Rolls-Royce is drawing up contingency plans for a worst-case scenario which envisions a second wave of restrictions emerging from an upsurge in the pandemic, resulting in further travel limitations this year or early in 2021.

It has outlined the impact of this “severe but plausible” scenario in its half-year briefing, citing the need to consider the “inherent uncertainty” of the pandemic disruption and the timing of recovery.

The downside outlook foresees a 64% fall in flying hours of long-haul aircraft fitted with Rolls-Royce engines this year, with a 28% rise from this level during 2021.

Sales of long-haul aircraft engines for new aircraft would drop by 48% this year, and decrease further by 47% in 2021, while sales of spare engines would be down 65% this year, with a further fall of 41% next year.

Rolls-Royce Trent 1000 2016

Source: Max Kingsley-Jones/FlightGlobal

Rolls-Royce has been particularly exposed to a drop in widebody engine business

Over the first half of this year Rolls-Royce recorded “modestly higher” large-engine maintenance activity, with about 160 major service visits.

“This reflects our prior efforts to grow MRO visits as we entered 2020, as well as the natural time delay required to reduce activity,” says the manufacturer.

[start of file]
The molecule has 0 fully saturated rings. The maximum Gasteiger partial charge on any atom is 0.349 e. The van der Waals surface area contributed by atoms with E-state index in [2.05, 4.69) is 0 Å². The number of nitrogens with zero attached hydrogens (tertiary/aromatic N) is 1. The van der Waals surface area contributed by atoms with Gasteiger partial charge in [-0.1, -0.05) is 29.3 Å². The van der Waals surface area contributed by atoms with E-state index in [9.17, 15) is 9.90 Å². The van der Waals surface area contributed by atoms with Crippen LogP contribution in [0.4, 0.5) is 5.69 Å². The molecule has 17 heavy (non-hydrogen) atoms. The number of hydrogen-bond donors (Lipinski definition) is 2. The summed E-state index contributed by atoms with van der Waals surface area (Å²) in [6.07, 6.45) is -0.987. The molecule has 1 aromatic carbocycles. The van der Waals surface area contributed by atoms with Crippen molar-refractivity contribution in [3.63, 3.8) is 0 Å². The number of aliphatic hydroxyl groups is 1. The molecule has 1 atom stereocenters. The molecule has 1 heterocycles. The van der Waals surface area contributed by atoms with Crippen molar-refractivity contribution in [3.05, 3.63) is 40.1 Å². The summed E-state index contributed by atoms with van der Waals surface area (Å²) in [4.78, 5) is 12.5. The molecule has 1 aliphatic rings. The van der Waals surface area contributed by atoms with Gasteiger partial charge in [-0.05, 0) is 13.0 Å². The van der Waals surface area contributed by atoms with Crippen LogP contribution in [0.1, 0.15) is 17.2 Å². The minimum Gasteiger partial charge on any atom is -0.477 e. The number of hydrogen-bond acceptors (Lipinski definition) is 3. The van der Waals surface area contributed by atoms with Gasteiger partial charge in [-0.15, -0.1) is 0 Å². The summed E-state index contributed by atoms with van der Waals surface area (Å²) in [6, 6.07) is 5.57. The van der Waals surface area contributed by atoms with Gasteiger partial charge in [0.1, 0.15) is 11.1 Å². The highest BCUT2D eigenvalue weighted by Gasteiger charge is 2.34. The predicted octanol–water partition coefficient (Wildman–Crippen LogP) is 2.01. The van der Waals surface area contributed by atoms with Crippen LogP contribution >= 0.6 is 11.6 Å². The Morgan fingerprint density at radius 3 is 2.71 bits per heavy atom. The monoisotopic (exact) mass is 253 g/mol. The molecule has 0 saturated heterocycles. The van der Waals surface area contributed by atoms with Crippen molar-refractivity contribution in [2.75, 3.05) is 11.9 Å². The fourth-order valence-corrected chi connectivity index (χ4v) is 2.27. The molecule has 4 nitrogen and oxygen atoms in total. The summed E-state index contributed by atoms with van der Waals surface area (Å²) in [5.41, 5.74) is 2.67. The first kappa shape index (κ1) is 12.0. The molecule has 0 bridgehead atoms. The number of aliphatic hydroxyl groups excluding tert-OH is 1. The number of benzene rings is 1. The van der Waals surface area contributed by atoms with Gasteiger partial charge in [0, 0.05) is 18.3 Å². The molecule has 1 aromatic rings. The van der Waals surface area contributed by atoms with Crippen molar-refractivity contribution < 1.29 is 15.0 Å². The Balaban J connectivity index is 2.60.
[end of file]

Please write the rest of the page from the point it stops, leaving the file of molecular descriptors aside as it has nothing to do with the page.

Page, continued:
Under the severe-impact scenario, it says, the number of shop visits across this year would be down 16% and fall by a further 7% in 2021.

Business jet and regional aviation flying hours proved “more resilient” over the first half, the company says, but it has considered a deterioration in these sectors as well, outlining a scenario in which flying hours fall by 37% this year and increase only marginally next year.

“In the event of a severe but plausible downside scenario, modelled by the directors, the projections indicate that the group will continue to operate within its available committed borrowing facilities for the next 12 months,” says Rolls-Royce.

But if it looks further ahead, over the 18 months to the end of February 2022, the company says it would need to draw down a £1.9 billion revolving credit facility repayable in October 2021.

It says it is “assessing options” for further funding, to maintain sufficient liquidity should the worst-case scenario emerge, adding that this would probably be achieved through a combination of debt, equity and proceeds from disposals.